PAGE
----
Clinical Experiences and Mediational Activities in Urban Teacher Preparation: Learning and Critical Consciousness

Craig Willey, Paula Magee


In a longitudinal design experiment conducted within an urban teacher preparation program, we employed ethnographic and auto-ethnographic methods to investigate the following research questions: 1) In what ways do clinical experiences (CEs) support prospective teachersΓÇÖ (PTs) development of knowledge, skills, and dispositions necessary for urban teaching? 2) How is it determined that adjustments need to be made to the design and facilitation of CEs, and what did these adjustments yield in terms of student learning outcomes? The program centers and leverages CEs in order for PTs to connect theory and practice, particularly an awareness of, and skills associated with, equitable teaching practices. In our two-year field-based program, CEs include community explorations, one-on-one and small group work with children, two student teaching practicums, and various school-community events. We describe the iterative design process undertaken to maximize the benefits yielded from CEs. After working with three cohorts of PTs for their entire professional training, we found that: 1) focusing attention on the intentional design and assessment of the mediational activities coupled with CEs leads to more nuanced understandings and enactments of culturally relevant teaching among PTs; and 2) CEs afford PTs abundant opportunities to shape complex identities as urban teachers. Specifically, we found that clinical experiences and corresponding mediational activities support PTsΓÇÖ understanding of families of color, allow them to recognize and address problematic schooling practices, and strengthen PTsΓÇÖ otherwise fragile critical consciousness. We conclude that strategic interventions can provide clarity for PTs around what has, indeed, been learned at particular intervals in the program, and what is left to be developed in the final practicum and beyond.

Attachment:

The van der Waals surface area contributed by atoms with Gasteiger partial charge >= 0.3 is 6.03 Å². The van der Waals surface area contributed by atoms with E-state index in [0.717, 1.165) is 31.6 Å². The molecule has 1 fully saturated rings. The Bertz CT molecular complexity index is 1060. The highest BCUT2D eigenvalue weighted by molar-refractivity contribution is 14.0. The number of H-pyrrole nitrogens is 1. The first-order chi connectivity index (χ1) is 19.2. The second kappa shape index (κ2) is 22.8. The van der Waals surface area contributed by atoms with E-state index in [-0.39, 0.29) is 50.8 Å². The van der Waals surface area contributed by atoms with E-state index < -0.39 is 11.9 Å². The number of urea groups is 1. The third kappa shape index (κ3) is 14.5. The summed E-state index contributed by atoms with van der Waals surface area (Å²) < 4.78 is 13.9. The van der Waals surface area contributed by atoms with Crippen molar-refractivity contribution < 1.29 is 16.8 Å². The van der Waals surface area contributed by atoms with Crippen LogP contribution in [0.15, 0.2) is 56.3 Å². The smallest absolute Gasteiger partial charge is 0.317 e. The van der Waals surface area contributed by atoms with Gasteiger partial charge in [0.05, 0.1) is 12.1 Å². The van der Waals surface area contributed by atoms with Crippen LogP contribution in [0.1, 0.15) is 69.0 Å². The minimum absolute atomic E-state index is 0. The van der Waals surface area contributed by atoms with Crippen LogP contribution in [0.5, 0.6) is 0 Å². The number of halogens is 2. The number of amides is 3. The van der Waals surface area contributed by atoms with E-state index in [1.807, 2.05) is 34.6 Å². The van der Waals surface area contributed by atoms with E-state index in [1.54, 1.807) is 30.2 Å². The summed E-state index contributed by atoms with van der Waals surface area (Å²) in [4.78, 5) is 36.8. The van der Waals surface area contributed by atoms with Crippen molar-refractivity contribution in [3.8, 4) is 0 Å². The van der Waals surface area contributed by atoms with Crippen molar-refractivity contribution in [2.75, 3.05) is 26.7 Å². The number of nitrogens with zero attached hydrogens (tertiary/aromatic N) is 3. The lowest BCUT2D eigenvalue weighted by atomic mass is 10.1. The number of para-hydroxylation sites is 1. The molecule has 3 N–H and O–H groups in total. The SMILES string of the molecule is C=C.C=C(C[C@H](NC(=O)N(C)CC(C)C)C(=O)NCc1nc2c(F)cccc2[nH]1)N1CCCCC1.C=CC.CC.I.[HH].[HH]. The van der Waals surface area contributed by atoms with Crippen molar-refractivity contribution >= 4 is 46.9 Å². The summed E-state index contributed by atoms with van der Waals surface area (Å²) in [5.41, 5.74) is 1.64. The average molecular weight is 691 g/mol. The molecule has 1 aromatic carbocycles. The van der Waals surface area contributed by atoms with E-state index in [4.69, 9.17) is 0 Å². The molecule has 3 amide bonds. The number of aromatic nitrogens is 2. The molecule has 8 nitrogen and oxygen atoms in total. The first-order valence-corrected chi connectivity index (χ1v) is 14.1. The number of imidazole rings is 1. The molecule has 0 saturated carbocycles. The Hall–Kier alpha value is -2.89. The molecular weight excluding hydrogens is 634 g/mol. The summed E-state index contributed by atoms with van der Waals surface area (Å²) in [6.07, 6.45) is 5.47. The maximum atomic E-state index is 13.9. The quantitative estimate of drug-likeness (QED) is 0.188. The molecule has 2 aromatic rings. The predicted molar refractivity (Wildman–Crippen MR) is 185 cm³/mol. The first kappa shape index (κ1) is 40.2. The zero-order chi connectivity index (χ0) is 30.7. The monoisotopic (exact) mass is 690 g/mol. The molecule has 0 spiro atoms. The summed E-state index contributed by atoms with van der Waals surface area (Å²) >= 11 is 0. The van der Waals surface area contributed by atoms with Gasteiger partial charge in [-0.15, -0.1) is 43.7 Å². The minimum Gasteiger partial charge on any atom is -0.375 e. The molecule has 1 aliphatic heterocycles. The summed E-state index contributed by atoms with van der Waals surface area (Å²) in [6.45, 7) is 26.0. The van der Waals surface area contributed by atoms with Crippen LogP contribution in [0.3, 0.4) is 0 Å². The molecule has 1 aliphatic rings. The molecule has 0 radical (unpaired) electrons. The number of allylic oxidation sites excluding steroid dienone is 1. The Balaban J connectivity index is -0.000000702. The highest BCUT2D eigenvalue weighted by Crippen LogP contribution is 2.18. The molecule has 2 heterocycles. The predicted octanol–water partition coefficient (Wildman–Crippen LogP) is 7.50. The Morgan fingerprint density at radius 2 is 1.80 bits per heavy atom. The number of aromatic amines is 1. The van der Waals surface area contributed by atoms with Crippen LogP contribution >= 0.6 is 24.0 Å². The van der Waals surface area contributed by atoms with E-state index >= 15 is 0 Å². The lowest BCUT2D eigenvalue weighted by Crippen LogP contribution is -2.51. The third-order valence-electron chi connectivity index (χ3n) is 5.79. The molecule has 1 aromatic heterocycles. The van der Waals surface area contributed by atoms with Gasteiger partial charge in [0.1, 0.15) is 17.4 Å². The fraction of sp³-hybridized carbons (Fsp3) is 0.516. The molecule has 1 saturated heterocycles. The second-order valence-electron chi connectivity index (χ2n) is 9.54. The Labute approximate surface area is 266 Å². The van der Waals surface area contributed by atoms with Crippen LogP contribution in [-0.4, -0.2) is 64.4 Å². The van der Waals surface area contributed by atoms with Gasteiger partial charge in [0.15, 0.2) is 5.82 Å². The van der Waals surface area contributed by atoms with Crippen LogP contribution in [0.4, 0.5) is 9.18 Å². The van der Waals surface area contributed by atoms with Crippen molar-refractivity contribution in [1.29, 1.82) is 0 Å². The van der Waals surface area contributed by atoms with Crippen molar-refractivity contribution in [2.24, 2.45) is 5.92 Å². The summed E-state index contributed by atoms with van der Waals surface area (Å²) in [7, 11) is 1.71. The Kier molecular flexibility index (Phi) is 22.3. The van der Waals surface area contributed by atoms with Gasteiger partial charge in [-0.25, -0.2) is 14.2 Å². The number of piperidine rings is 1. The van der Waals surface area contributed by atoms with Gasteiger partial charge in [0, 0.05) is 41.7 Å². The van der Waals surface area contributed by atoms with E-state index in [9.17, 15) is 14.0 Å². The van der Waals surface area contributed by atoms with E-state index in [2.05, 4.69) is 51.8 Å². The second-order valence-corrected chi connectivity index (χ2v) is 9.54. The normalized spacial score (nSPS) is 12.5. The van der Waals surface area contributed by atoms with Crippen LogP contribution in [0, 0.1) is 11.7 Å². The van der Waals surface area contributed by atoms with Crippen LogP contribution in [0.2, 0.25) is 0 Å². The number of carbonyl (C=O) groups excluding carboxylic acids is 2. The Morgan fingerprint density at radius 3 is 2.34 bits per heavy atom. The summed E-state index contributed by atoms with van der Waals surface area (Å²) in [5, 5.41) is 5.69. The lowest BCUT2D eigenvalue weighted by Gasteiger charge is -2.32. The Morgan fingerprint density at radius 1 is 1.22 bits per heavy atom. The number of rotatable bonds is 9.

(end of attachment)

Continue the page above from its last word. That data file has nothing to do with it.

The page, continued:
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ISSN: 2325-663X